The manuscript was taken from Tiberias to Aleppo in Syria; therefore people named it the Aleppo Codex. Since the Jews of Aleppo called their city Aram Tzova, and since they considered the codex the "crown" of their city – crown is keter in Hebrew – they also called the Ben Asher codex Keter Aram Tzova. The Keter was placed in a box in the Aleppo synagogue for safekeeping.

Tragically, in 1947, because of the tensions leading up to the reestablishment of the State of Israel, which was founded in 1948, the Syrian government encouraged its citizens to destroy Jewish holy sites. The synagogue that housed the treasured Keter was burned and only parts of the codex were saved from destruction. The first and last parts of the Bible, as well as individual pages from the middle, including virtually all of the Pentateuch, were lost.

Scientists who examined the remains of the codex are convinced that the codex was not damaged by the fire. Thus it is possible that some people found the codex after the synagogue was destroyed and stole parts of it either to sell the fragments, because they felt that possession of parts of the codex would bring them luck, or for some other nefarious or foolish reason.

Tawil and Schneider describe the history of the codex from the time of its composition until now and tell many interesting additional facts in their book, such as the following. Was the scribe Shlomo ben Buya’a, who wrote the consonants in the Crown, and Aharon ben Asher, who added the Masoretic notes, Karaites and not rabbinically-minded Jews? What is the weird story of the involvement of the famous self-aggrandizing forger Abraham Firkovich, what are some of his adventures, and how was he involved with the Crown? How did the Aleppo community fail to preserve the codex properly during the more than 400 years (1478-1957) that it was in their possession and how did this negligence damage the book? Why was a famous Bible scholar mistakenly convinced that the Aleppo codex was not the one approved by Maimonides? Why did some misguided person change Maimonides’ writing about the codex? How did Murad Faham rescue the codex while putting his life in danger by the Syrian government? How did the leaders of the Aleppo community persecute Faham, including instituting legal proceedings against him? What are the curious superstitions that surround the codex?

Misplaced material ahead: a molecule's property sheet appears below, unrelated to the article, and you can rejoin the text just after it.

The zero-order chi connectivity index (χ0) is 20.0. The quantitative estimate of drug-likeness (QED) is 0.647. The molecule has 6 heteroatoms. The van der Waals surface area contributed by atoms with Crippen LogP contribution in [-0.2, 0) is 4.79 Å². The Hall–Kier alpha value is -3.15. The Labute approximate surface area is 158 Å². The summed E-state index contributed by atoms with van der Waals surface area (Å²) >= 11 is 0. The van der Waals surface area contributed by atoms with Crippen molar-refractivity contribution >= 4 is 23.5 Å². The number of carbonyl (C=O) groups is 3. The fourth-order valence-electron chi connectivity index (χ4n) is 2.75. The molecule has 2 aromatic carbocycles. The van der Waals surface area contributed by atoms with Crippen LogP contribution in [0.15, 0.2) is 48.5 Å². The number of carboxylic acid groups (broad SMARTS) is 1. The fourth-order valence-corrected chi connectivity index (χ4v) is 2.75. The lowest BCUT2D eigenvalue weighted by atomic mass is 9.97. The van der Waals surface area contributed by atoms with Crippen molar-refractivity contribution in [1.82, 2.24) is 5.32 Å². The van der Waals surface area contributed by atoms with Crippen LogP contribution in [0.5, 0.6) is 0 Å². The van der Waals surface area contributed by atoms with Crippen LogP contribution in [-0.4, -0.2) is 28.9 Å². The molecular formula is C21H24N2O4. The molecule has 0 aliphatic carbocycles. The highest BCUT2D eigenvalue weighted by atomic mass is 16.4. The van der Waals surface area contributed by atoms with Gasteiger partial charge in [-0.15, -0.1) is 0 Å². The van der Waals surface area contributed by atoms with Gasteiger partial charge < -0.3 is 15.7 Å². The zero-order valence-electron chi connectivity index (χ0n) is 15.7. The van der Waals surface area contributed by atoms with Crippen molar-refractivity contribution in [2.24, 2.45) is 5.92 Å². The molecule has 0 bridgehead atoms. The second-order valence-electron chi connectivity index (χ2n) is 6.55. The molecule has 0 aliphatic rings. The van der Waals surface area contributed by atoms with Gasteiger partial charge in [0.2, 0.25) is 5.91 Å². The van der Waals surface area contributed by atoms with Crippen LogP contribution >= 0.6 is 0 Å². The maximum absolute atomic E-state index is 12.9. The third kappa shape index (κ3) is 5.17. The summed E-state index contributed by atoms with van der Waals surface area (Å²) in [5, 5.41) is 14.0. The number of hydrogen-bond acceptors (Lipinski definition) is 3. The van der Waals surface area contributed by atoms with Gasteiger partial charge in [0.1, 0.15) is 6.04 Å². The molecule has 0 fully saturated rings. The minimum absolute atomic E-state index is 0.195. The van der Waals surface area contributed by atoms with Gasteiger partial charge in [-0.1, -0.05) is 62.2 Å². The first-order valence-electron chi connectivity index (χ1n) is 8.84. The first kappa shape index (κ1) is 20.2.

All in all, although the book is small, it contains a wealth of information that people kissing and otherwise extolling the Torah should know.


Dr. Israel Drazin is the author of seventeen books, including a series of five volumes on the Aramaic translation of the Hebrew Bible, which he co-authors with Dr. Stanley M. Wagner, and a series of four books on the twelfth century philosopher Moses Maimonides. The Orthodox Union (OU) and Yeshiva University publish weekly chapters of Drazin and Wagner's book Let's Study Onkelos on www.ou.org/torah and on www.yutorah@yutorah.org. His website is http://booksnthoughts.com.

The views expressed in this review/article are those of the author, and do not necessarily reflect the views of The Jewish Eye.